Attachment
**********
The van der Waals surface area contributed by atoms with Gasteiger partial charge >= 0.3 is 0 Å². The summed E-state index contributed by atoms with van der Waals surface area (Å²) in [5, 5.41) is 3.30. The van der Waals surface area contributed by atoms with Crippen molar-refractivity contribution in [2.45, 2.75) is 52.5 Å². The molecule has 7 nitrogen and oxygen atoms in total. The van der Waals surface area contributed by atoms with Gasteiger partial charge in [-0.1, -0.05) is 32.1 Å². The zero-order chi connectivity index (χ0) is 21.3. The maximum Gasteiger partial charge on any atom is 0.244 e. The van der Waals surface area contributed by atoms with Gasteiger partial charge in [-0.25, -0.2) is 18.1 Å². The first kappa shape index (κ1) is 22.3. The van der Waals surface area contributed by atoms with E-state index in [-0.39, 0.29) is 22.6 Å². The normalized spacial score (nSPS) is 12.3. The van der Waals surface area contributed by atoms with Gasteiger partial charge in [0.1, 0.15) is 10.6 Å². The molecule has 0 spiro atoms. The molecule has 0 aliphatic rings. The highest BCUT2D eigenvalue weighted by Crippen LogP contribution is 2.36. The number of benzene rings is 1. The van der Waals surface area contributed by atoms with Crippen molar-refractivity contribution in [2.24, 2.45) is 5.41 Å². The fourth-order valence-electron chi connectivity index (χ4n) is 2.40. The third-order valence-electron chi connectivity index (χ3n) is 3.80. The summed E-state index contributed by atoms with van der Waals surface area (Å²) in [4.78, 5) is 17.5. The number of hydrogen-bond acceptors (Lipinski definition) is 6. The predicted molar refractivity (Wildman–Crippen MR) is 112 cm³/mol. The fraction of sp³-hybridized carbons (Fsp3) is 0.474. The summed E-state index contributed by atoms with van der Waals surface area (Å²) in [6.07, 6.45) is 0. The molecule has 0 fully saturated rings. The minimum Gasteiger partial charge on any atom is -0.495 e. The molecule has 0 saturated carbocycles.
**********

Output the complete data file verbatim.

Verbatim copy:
The van der Waals surface area contributed by atoms with Gasteiger partial charge >= 0.3 is 0 Å². The summed E-state index contributed by atoms with van der Waals surface area (Å²) in [5, 5.41) is 3.30. The van der Waals surface area contributed by atoms with Crippen molar-refractivity contribution in [2.45, 2.75) is 52.5 Å². The molecule has 7 nitrogen and oxygen atoms in total. The van der Waals surface area contributed by atoms with Gasteiger partial charge in [-0.1, -0.05) is 32.1 Å². The zero-order chi connectivity index (χ0) is 21.3. The maximum Gasteiger partial charge on any atom is 0.244 e. The van der Waals surface area contributed by atoms with Gasteiger partial charge in [-0.25, -0.2) is 18.1 Å². The first kappa shape index (κ1) is 22.3. The van der Waals surface area contributed by atoms with E-state index in [-0.39, 0.29) is 22.6 Å². The normalized spacial score (nSPS) is 12.3. The van der Waals surface area contributed by atoms with Gasteiger partial charge in [0.1, 0.15) is 10.6 Å². The molecule has 0 spiro atoms. The molecule has 0 aliphatic rings. The highest BCUT2D eigenvalue weighted by Crippen LogP contribution is 2.36. The number of benzene rings is 1. The van der Waals surface area contributed by atoms with Crippen molar-refractivity contribution in [2.24, 2.45) is 5.41 Å². The fourth-order valence-electron chi connectivity index (χ4n) is 2.40. The third-order valence-electron chi connectivity index (χ3n) is 3.80. The summed E-state index contributed by atoms with van der Waals surface area (Å²) in [4.78, 5) is 17.5. The number of hydrogen-bond acceptors (Lipinski definition) is 6. The predicted molar refractivity (Wildman–Crippen MR) is 112 cm³/mol. The fraction of sp³-hybridized carbons (Fsp3) is 0.474. The summed E-state index contributed by atoms with van der Waals surface area (Å²) in [6.07, 6.45) is 0. The molecule has 0 fully saturated rings. The minimum Gasteiger partial charge on any atom is -0.495 e. The molecule has 0 saturated carbocycles.